I have -- my relationship with the word has evolved over time. At this point in my life, what I come down to always, Don, is not the words themselves, but what is the intent that is being used behind the words that we use? And for me, that is the bottom line. The word itself does not have that much of a charge for me anymore because I have been acclimated to it over time.

And like I said, my relationship with the word has evolved over time, but it's really the intent. I look at the intent behind the use of any word. If we're using whatever word it is to cause injury or harm, then that's what we need to be looking at.

LEMON: OK. I want to say this -- I see you over there. A former CNN employee wrote this in an open letter on the Facebook page and she said this is an open letter to white people on the Facebook page. Although I don't agree with it, I know why some people in the African- American community use the word. My first question for you is, why do you want to use it, Sophia?

SAFIYA SONGHAI, FILMMAKER: Well, let me just start. I am a Cosby kid and I'm also a hip-hop kid. So my childhood was split right down the middle where you never say that word. And I first want to say, I did not learn the "n" word by young money cash money. I learned the word from Mark Twain. I learned the word from English lit and that was so much more painful and so much more damaging.

LEMON: But kids aren't running around quoting Mark Twain.

SONGHAI: But they are reading "To Kill A Mocking Bird," they are reading "Huckleberry Fin." Why do young kids do it? Why does anybody with low self-esteem, low self-worth and in some parts of the black community, they don't expect to live past the age of 20. Is it really a shock that people with low life expectancy projections --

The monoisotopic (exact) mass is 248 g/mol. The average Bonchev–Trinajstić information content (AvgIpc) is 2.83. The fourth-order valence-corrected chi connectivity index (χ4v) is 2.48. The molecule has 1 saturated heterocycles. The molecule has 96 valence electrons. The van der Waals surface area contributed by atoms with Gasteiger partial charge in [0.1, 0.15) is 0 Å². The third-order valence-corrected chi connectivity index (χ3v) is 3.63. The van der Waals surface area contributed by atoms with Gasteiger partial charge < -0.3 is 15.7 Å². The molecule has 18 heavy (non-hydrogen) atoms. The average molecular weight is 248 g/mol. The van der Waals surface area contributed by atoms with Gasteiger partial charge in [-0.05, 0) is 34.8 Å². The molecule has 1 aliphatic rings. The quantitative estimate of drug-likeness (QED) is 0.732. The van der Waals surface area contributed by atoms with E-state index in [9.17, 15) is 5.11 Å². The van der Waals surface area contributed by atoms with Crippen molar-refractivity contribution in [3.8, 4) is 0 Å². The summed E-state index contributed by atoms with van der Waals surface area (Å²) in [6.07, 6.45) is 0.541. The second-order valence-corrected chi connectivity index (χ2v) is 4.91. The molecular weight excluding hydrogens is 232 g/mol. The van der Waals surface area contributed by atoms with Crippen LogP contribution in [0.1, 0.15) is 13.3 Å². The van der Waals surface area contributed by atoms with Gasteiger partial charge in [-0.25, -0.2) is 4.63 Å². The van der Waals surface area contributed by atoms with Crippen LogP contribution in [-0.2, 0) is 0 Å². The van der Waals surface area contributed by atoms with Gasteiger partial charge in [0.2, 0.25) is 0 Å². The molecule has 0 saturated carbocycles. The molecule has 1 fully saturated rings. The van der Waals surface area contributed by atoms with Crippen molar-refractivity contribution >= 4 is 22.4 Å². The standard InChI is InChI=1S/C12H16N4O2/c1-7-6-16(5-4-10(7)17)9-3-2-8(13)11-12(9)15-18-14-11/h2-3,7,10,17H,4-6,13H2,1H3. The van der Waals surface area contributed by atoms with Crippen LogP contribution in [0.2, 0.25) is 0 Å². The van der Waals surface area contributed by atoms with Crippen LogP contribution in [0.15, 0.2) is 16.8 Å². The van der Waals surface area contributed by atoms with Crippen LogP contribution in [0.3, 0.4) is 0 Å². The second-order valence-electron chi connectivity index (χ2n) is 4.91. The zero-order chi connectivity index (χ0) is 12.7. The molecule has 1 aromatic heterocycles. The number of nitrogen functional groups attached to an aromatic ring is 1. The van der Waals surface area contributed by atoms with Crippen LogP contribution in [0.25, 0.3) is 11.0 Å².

LEMON: What are you saying? You think it's OK to use the word?

SONGHAI: It's not that it's OK.

LEMON: Do you use it?

SONGHAI: I do use it, Don. I use the word. It's one of those AA meetings or something.

LEMON: Is that something that black people don't want to admit?

SONGHAI: No, we admit it. We'll say -- here's when I use it. When I'm listening to a rap song and trying to be popular and I'm trying to be, you know, cool. I use it when I am trying to insult somebody because to me it's the worst swear word. And I use it lastly to describe somebody who is a bad -- like they walk in and like, who is that. I definitely say it at that point. I use the g-a.

LEMON: Before we do that, Paula Deen, her tearful apology. Look.


DEEN: If there's anyone out there that has never said something that they wish they could take back, if you're out there, please pick up that stone and throw it so hard at my head that it kills me. Please. I want to meet you. I want to meet you. I is what I is and I'm not changing.


LEMON: Mark, why are you shaking your head?

MARC LAMONT HILL, PROFESSOR, COLUMBIA UNIVERSITY: Well, every time I watch it, I'm always waiting for the actual tears to come.

LEMON: But haven't you ever said something you want to take back?

HILL: Absolutely. And I'm not unforgiving about that, but if evidence had come up that Paula Deen has said it 50 years ago or 20 years ago or even five years ago and it was a mistake she's come to terms with, I could live with this. She wasn't going to court for using the "n" word, it was mistreatment of employees attached to the "n" word. I'm more concerned with her treating people like the "n" word and that at the core is the problem.

LEMON: So Father, I want to play, her sons were on "NEW DAY," our morning program here on CNN. Listen and I want to get your reaction.